Figure 8. Inital drying of wheel with paper towel. Figure 9. Final drying of wheel with hair dryer.

Step Two: Frost the glass slide

You will now "frost" or grind the glass slide to flatten it out and roughen the surface so the epoxy can bind well. To accomplish this, you must always place the slide on the grinder in the same orientation. (I always put the slide on so that the cut-off corner points up and towards me).

  1. Turn on the water to the grinder.
  2. Find a fairly clean slide (not frosted) and place it on the slide holder of the cut-off saw (wet it if it doesn't stick). This is because the two devices share a vacuum system, and the one not in use must have a slide to create a seal.
  3. Wipe clean the slide holder of the grinder. Any grit will produce scratches on the finished section.
  4. Place the section on the holder of the grinder.
  5. Turn on the vacuum (the valve is between the two instruments; it's on when it points away from the wall). Check to see that the slide is firmly held.
  6. Turn the control towards you until it reads about 70. (This is counter-clockwise; you should see the left part of the grinder move away from the right part which holds the grinding wheel).
  7. Turn on the motor.
  8. While moving the slide back and forth, slowly turn the control clockwise until the slide begins to contact the grinding wheel.
  9. Note the number (on the control) at which contact is made.
  10. While still moving the slide back and forth, advance the control wheel gradually about three ticks from the contact value. At this point, grind for a while without advancing the wheel while moving the slide back and forth, to ensure complete and even grinding.
  11. Turn off the vacuum and press the vacuum release valve (the black tube from the slide holder connacts to it; it is pressed towards you). When the hissing stops, remove your slide from the holder. (Try not to drag it, or it may get scratched).
  12. Dry it off and see if it's all frosted evenly. If not, repeat the above steps until it is. You should not need more than four ticks or so.
  13. Once it's all frosted, make a note of the position at which you stopped; you'll need it later. This value is the zero-thickness position, the position at which the grinding wheel contacts the glass slide.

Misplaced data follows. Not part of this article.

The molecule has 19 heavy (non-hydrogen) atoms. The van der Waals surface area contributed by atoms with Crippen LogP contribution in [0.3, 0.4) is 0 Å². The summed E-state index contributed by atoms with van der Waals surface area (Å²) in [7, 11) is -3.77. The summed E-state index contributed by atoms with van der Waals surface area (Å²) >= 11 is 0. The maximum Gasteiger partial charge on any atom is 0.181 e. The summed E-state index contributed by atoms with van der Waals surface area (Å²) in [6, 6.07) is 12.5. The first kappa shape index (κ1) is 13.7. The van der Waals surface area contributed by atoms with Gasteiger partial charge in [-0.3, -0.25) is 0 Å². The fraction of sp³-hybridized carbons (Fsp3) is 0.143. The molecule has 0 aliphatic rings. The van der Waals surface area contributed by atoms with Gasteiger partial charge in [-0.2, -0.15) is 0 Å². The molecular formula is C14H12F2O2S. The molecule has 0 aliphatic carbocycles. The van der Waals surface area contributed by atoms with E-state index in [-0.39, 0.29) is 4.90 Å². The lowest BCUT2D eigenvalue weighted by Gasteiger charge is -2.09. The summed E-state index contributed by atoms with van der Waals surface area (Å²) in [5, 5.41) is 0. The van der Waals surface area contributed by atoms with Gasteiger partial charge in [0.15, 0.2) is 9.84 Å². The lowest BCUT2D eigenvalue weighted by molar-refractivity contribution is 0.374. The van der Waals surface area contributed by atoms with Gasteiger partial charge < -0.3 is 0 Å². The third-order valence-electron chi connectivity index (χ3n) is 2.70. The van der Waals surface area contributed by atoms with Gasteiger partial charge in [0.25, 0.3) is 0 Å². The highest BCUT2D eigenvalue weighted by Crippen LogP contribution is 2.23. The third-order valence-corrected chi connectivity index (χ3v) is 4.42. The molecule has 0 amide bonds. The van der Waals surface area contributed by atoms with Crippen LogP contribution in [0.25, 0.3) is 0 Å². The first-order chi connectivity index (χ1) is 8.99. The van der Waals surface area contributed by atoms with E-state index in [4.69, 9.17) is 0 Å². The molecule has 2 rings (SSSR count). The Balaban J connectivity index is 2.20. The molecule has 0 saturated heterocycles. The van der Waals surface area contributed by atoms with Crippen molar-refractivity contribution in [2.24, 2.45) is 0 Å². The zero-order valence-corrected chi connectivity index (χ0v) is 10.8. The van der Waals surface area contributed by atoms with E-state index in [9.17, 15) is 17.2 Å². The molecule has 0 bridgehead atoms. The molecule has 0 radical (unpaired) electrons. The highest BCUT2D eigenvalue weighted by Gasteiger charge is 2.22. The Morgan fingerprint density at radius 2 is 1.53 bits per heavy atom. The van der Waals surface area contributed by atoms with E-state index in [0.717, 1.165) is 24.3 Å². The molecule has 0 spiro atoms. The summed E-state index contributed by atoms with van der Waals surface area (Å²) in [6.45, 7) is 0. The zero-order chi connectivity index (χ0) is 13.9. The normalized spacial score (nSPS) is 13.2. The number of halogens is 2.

Figure 10. Cut-off saw (left) and thin section grinder (right). Note that water controls are between sink and cut-off saw, and vacuum controls are between the two. Figure 11. Slide on grinder showing position including ground corner.
Figure 12. Placing slide on grinder for frosting. Be sure slide rests against the pins, and place it on the holder with the vacuum turned off. Figure 13. Grinder control with numerical gauge.
Figure 14. Slide mostly frosted, but with unfrosted portion at top. Figure 15. Slide completely frosted.

Step Three: Mark your rock

You need to decide where you will cut your rock.  This matters, especially with rocks that have a fabric.  You generally will want to cut a thin section on a plane perpendicular to any planar fabric, but for particular purposes you may want thin sections in other orientations.  Mark a line on the rock with the Sharpie.

Figure 16. Rock prior to cutting. Pencil for scale. Note that this rock was not marked before cutting, but normally it would be.

Step Four: Cut the slab

Using the slab saw in the back of the room, you will cut a slab from your rock along the line you marked.

  1. First clamp the sample in the holder so that the line is parallel to the saw blade, sticking out of the holder.  You do not make your first cut along this line!
  2. Find crank handle and attach to square protrusion on tray. Wind the tray about 11 turns away from the saw blade. There is some hysteresis, or "slop", so don't count crank turns where the tray isn't moving. Remove the crank handle.
  3. Close the cover, making sure the sides and bottom are tucked inside the lip.
  4. Make the cut. First turn the switch on to get the blade moving, then turn the knob until the weight begins to fall.
  5. Once the cut is done (you can hear it), turn the blade off and stop the weight moving by turning the knob away from you.
  6. Pull the tray back to the beginning, and use the crank to wind the blade back to your line, 11 real turns (where the tray is moving).
  7. Remove the crank handle, and close the cover.